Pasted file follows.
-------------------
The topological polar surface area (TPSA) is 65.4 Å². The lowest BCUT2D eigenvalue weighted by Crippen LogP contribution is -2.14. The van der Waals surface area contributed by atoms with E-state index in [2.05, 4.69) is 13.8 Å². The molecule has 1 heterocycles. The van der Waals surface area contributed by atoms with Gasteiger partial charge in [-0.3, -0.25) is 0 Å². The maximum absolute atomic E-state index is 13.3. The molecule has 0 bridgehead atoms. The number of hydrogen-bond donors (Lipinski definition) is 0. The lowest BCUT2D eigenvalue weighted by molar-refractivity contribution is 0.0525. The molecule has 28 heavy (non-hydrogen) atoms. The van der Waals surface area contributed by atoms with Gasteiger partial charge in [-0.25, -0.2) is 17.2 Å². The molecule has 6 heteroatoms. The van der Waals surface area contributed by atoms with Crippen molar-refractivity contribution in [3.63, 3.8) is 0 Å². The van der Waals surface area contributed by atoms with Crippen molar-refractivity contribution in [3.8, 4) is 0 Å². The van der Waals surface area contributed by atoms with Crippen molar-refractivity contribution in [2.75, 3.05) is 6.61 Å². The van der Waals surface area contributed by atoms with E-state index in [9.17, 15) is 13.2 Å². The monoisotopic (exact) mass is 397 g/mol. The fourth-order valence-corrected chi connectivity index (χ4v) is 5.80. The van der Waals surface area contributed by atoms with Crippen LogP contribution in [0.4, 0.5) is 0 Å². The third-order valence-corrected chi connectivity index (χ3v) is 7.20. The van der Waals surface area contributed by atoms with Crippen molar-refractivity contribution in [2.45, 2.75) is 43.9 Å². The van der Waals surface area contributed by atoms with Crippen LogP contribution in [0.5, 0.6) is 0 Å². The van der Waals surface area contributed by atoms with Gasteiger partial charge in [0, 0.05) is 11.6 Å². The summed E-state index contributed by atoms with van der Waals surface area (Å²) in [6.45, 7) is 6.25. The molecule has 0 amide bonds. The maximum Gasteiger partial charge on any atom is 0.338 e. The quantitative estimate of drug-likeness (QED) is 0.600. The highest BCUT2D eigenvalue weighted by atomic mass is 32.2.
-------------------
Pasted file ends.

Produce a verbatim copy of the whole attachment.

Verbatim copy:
The topological polar surface area (TPSA) is 65.4 Å². The lowest BCUT2D eigenvalue weighted by Crippen LogP contribution is -2.14. The van der Waals surface area contributed by atoms with E-state index in [2.05, 4.69) is 13.8 Å². The molecule has 1 heterocycles. The van der Waals surface area contributed by atoms with Gasteiger partial charge in [-0.3, -0.25) is 0 Å². The maximum absolute atomic E-state index is 13.3. The molecule has 0 bridgehead atoms. The number of hydrogen-bond donors (Lipinski definition) is 0. The lowest BCUT2D eigenvalue weighted by molar-refractivity contribution is 0.0525. The molecule has 28 heavy (non-hydrogen) atoms. The van der Waals surface area contributed by atoms with Gasteiger partial charge in [-0.25, -0.2) is 17.2 Å². The molecule has 6 heteroatoms. The van der Waals surface area contributed by atoms with Crippen molar-refractivity contribution in [3.63, 3.8) is 0 Å². The van der Waals surface area contributed by atoms with Crippen molar-refractivity contribution in [3.8, 4) is 0 Å². The van der Waals surface area contributed by atoms with Crippen molar-refractivity contribution in [2.75, 3.05) is 6.61 Å². The van der Waals surface area contributed by atoms with E-state index in [9.17, 15) is 13.2 Å². The monoisotopic (exact) mass is 397 g/mol. The fourth-order valence-corrected chi connectivity index (χ4v) is 5.80. The van der Waals surface area contributed by atoms with Crippen LogP contribution in [0.4, 0.5) is 0 Å². The third-order valence-corrected chi connectivity index (χ3v) is 7.20. The van der Waals surface area contributed by atoms with Crippen molar-refractivity contribution in [2.45, 2.75) is 43.9 Å². The van der Waals surface area contributed by atoms with Crippen LogP contribution in [0.5, 0.6) is 0 Å². The van der Waals surface area contributed by atoms with Gasteiger partial charge in [0, 0.05) is 11.6 Å². The summed E-state index contributed by atoms with van der Waals surface area (Å²) in [6.45, 7) is 6.25. The molecule has 0 amide bonds. The maximum Gasteiger partial charge on any atom is 0.338 e. The quantitative estimate of drug-likeness (QED) is 0.600. The highest BCUT2D eigenvalue weighted by atomic mass is 32.2.